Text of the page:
When it comes to receiving bonus compensation from your employer, a number of factors come into consideration as far as taxes go. Tax laws are complex and depend a great deal on the nature and the value of the gift. In some cases, the tax withholding on your bonus can be even more significant than the usual tax deductions from your regular paychecks.
If your boss gives you a bonus separate and apart from your regular paycheck, this makes it "supplemental income," so she can't tax it according to the dependency exemptions you claim for your regular salary or wages. If it's more than $1,000, the supplemental wages tax is 35 percent as of 2011, plus the usual Social Security and Medicare deductions. If it's less than $1,000, it's subject to withholding of 25 percent, plus the other deductions.
A gift certificate for a particular item at a particular store usually isn't taxable, provided that you can't convert it to cash and depending on its value. If the certificate's value is less than $25, it would not be subject to taxation. If it's a gift card to your favorite clothing or electronics store in an amount greater than that, your boss must treat it the same as cash for tax purposes.
Like a gift card for a specific item, some tangible property might not be taxable, but the dollar limit still applies. If the value of the gift is $25 or less, it's tax-free. The IRS calls this "deminimis" or "of limited value." This would generally include things like a holiday turkey or a gift basket. If the gift is a flat-screen TV, it's taxable to you at fair market value. The value is added to your W-2. At the end of the year, you would pay taxes on it according to your regular tax bracket, along with your regular income.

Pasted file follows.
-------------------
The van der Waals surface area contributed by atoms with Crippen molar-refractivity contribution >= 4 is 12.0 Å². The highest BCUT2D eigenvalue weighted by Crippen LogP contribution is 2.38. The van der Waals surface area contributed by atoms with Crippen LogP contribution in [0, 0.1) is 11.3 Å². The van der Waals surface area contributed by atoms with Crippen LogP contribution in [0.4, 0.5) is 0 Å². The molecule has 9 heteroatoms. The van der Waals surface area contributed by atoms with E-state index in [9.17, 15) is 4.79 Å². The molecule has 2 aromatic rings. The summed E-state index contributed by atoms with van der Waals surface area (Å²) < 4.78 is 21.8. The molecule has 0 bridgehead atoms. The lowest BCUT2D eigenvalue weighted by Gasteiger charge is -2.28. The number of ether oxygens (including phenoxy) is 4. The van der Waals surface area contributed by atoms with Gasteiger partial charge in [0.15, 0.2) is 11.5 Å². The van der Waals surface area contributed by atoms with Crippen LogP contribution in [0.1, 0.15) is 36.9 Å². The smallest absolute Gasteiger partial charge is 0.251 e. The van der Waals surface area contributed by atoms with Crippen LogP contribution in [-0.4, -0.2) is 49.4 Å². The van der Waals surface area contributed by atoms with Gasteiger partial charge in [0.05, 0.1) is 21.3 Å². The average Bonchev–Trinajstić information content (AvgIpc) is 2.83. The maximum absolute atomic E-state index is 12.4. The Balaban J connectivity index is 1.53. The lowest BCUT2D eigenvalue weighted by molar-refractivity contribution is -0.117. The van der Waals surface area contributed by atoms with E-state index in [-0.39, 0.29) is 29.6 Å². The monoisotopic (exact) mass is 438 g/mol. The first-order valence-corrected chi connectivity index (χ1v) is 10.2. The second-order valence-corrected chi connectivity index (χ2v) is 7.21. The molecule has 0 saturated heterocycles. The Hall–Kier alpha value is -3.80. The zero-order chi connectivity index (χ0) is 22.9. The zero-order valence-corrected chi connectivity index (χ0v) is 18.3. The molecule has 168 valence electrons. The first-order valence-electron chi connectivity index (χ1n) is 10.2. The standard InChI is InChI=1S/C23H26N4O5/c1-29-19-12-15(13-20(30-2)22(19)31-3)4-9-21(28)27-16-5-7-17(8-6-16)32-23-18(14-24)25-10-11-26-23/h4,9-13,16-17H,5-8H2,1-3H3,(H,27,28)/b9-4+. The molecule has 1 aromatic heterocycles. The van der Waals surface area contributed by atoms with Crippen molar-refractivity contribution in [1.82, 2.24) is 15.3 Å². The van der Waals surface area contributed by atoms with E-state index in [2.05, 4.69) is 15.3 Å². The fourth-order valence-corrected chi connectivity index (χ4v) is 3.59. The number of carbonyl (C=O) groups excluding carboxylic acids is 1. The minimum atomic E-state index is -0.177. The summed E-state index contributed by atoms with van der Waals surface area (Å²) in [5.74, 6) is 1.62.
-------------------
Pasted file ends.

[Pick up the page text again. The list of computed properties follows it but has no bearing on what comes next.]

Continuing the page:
Tips for Employers
It can be disconcerting to give your employee a $1,500 Christmas bonus only to realize that you've actually only given her $975 and you must send the balance to the IRS. The federal government's logic is that if she did not work for you, you would not be writing this check to her. Therefore, if you run a small business and have a personal relationship with your employee, gifts made from you to her might be exempt if they don't come out of your business account. If you want to reward employees during the holiday season, confer with your accountant or a tax professional to find out how to make it work best for both of you.
- "Jacksonville Business Journal"; Bonus Time: Holiday Gift Gives Many Happy Returns; Dolly Penland; December 2004
- "Bookkeeping Tips"; Which Employee Bonuses, Prizes and Awards Are Taxable -- And Which Taxes Must You Withhold?; The American Institute of Professional Bookkeepers
- InConcert Financial Group: Year-End Bonuses, Gifts, Prizes, and Awards...What's Taxable? What's Not?
- IRS.gov: Publication 15
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